After months of discussion, the Rehoboth Beach Environment Committee is finalizing recommendations that would eliminate the use of gas-powered landscape equipment within city limits.
The committee proposes to implement the program in phases – city-owned equipment and city contractors by Dec. 31, 2023; commercial lawn care companies by Dec. 31, 2024; and residents by Dec. 31, 2025.
If Rehoboth makes the proposed changes, it would be following in the footsteps of Lewes. In December 2020, Lewes Mayor and City Council voted to ban all handheld gas-powered landscaping equipment by Dec. 31, 2025.
Under Lewes’ adopted ordinance, the expectation is that residents and landscaping companies will move to battery or electric tools by Dec. 31, 2022. The ordinance allows for three exceptions to the soon-to-be-enforced rule – leaf blowers, string trimmers and chainsaws. However, those three pieces will then be fully banned at the end of 2025. Gas-powered lawn mowers are fully exempt from the ordinance.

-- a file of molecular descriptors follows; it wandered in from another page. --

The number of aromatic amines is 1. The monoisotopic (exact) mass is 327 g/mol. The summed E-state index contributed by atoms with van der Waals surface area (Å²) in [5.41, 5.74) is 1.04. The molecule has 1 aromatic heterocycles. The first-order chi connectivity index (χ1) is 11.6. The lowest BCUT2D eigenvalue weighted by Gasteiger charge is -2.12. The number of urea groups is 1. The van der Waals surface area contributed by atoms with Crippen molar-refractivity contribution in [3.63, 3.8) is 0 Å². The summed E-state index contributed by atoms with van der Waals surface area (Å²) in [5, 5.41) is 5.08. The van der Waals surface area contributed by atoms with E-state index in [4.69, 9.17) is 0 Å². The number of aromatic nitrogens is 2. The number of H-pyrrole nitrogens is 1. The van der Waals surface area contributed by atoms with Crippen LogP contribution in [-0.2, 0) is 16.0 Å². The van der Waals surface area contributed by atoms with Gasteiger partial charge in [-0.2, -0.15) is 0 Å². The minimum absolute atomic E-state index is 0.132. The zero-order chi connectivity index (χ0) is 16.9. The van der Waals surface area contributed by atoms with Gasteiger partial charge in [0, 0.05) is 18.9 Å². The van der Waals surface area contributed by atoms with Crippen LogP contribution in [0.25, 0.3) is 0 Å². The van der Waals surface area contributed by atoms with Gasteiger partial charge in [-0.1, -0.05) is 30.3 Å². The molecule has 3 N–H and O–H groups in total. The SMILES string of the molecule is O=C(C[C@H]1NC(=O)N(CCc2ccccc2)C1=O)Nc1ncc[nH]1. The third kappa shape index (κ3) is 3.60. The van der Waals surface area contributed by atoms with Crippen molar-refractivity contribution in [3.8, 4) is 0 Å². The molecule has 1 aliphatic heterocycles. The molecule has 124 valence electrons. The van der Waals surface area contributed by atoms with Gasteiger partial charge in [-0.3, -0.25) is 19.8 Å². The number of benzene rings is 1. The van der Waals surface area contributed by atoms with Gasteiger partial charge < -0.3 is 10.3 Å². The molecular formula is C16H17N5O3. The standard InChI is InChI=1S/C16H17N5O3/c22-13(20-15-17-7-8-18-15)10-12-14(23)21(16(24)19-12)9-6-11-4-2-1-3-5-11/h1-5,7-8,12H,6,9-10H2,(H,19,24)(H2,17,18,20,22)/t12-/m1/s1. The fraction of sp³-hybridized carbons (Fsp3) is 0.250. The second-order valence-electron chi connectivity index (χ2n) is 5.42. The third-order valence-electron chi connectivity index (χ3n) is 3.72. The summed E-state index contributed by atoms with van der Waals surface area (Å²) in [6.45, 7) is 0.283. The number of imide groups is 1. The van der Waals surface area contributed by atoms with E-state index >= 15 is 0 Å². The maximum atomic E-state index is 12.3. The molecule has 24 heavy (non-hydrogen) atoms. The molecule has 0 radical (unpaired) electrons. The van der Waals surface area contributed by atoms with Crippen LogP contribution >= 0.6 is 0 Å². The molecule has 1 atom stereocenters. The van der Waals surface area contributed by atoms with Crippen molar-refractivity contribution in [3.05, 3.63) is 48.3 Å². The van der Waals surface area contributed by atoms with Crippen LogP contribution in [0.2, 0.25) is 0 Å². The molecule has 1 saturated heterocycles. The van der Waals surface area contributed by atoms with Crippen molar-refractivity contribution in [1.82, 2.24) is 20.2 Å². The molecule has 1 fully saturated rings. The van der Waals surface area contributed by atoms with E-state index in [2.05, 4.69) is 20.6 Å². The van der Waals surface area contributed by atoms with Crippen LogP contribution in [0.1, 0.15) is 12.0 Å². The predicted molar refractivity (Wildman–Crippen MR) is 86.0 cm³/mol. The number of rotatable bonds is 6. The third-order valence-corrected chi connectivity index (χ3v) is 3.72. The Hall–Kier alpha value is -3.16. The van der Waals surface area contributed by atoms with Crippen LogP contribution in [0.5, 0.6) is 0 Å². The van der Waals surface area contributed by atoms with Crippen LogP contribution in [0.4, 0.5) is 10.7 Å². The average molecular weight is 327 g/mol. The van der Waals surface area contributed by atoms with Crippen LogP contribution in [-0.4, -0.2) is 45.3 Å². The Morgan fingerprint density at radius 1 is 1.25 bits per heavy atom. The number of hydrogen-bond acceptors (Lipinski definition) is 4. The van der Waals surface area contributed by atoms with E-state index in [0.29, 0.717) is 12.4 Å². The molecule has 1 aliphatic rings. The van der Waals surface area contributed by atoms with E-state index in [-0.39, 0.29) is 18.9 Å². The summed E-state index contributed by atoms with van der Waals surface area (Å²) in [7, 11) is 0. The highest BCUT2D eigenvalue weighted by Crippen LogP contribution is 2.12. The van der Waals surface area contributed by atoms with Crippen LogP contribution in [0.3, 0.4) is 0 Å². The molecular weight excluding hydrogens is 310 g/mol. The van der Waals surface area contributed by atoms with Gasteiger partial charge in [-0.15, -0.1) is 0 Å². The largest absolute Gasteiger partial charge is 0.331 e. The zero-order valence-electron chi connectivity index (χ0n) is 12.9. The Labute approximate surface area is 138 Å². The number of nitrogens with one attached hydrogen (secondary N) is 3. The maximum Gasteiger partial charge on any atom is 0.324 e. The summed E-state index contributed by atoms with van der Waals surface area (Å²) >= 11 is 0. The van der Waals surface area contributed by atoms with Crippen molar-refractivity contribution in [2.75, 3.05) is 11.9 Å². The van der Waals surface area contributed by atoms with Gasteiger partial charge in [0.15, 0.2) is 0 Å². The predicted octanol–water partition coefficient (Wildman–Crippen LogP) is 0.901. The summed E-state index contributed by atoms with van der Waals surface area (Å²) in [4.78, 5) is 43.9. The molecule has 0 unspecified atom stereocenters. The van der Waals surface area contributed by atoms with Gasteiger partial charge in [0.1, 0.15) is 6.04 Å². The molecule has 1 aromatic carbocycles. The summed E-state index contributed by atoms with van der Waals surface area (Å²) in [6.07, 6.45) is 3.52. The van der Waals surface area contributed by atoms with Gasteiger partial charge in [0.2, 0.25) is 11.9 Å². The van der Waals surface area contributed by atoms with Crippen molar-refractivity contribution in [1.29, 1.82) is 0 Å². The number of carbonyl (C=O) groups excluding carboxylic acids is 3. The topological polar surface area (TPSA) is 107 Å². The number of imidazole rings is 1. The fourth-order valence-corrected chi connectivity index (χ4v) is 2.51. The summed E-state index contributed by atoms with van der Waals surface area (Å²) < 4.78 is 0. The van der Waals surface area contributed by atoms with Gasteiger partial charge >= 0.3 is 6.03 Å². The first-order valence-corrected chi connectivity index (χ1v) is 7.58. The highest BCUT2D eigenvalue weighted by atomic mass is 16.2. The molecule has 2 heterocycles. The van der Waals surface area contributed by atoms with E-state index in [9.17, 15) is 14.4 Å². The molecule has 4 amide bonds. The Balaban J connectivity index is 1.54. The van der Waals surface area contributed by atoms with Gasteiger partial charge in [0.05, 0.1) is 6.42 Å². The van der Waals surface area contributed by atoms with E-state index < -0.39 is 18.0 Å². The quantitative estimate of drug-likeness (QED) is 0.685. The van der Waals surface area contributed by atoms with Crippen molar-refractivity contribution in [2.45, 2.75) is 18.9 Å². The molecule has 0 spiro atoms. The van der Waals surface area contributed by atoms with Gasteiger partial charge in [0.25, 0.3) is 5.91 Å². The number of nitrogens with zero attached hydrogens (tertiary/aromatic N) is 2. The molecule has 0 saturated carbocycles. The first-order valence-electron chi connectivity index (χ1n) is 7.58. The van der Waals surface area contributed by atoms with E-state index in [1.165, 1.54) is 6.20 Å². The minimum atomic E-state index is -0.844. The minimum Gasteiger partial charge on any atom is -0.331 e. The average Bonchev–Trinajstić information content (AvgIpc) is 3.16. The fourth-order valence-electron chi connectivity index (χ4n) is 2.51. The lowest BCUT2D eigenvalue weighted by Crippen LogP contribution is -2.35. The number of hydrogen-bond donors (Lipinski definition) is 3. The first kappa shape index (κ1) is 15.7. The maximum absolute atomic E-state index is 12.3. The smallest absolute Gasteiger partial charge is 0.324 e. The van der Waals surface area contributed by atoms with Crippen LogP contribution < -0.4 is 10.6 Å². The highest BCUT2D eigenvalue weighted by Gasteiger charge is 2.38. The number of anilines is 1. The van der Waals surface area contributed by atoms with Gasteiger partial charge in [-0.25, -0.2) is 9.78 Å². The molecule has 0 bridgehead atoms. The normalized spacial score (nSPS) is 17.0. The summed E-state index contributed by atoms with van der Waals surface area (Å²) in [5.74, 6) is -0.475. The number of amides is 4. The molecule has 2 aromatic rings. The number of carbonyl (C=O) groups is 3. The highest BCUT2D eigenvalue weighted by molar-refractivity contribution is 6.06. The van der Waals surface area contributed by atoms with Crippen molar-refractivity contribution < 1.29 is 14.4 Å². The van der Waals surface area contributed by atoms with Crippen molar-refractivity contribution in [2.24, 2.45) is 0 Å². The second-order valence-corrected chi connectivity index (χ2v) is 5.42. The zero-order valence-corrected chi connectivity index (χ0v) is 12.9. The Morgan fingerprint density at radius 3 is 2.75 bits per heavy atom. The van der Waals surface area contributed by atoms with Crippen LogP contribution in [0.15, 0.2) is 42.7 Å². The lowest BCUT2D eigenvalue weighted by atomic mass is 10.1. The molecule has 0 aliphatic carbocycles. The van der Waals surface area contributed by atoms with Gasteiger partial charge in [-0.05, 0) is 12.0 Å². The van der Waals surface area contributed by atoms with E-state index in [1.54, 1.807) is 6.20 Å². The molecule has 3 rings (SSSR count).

Rehoboth is considering a more restrictive ban. For the implementation dates for each category, the committee is considering a recommendation that includes leaf blowers, chainsaws with a blade less than 14 inches in length, string trimmers and push mowers. The committee is also considering large chainsaws and riding mowers by the end of 2027 for city equipment and city contractors, by the end of 2028 for commercial businesses and by the end of 2029 for residents.
The committee is considering the implementation of a hardship waiver that would be overseen by the city manager, who would have the ability to designate that responsibility to the city arborist.
The committee is expected to resume discussion and possibly finalize the recommendations during its next meeting, which is tentatively scheduled for Thursday, Oct. 20.
Commissioner Edward Chrzanowski, who chairs the committee, said the committee has heard from large-scale contractors, but he would like to hear more from mom-and-pop contractors and city residents.